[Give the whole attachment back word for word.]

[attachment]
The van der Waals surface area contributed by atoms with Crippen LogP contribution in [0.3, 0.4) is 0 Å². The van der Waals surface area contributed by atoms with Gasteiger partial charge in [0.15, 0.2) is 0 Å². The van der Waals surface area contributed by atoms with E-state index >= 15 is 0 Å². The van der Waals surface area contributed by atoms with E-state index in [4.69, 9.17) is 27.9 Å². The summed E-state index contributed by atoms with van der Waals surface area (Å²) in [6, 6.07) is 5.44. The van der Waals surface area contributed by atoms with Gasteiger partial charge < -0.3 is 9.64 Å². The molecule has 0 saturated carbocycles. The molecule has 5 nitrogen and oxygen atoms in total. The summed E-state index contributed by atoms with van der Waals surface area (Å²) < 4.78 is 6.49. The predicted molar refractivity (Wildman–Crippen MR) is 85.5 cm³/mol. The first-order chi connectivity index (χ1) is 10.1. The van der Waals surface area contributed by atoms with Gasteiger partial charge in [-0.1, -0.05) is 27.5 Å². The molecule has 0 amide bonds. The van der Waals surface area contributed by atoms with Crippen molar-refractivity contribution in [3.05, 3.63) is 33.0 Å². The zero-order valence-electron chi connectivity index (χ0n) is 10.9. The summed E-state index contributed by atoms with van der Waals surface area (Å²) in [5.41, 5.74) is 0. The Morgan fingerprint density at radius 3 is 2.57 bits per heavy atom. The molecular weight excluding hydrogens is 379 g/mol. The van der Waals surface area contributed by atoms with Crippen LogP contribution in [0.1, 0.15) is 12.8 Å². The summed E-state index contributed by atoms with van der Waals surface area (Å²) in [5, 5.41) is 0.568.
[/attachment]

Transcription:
The van der Waals surface area contributed by atoms with Crippen LogP contribution in [0.3, 0.4) is 0 Å². The van der Waals surface area contributed by atoms with Gasteiger partial charge in [0.15, 0.2) is 0 Å². The van der Waals surface area contributed by atoms with E-state index >= 15 is 0 Å². The van der Waals surface area contributed by atoms with E-state index in [4.69, 9.17) is 27.9 Å². The summed E-state index contributed by atoms with van der Waals surface area (Å²) in [6, 6.07) is 5.44. The van der Waals surface area contributed by atoms with Gasteiger partial charge < -0.3 is 9.64 Å². The molecule has 0 saturated carbocycles. The molecule has 5 nitrogen and oxygen atoms in total. The summed E-state index contributed by atoms with van der Waals surface area (Å²) < 4.78 is 6.49. The predicted molar refractivity (Wildman–Crippen MR) is 85.5 cm³/mol. The first-order chi connectivity index (χ1) is 10.1. The van der Waals surface area contributed by atoms with Gasteiger partial charge in [-0.1, -0.05) is 27.5 Å². The molecule has 0 amide bonds. The van der Waals surface area contributed by atoms with Crippen molar-refractivity contribution in [3.05, 3.63) is 33.0 Å². The zero-order valence-electron chi connectivity index (χ0n) is 10.9. The summed E-state index contributed by atoms with van der Waals surface area (Å²) in [5.41, 5.74) is 0. The Morgan fingerprint density at radius 3 is 2.57 bits per heavy atom. The molecular weight excluding hydrogens is 379 g/mol. The van der Waals surface area contributed by atoms with Crippen LogP contribution in [0.1, 0.15) is 12.8 Å². The summed E-state index contributed by atoms with van der Waals surface area (Å²) in [5, 5.41) is 0.568.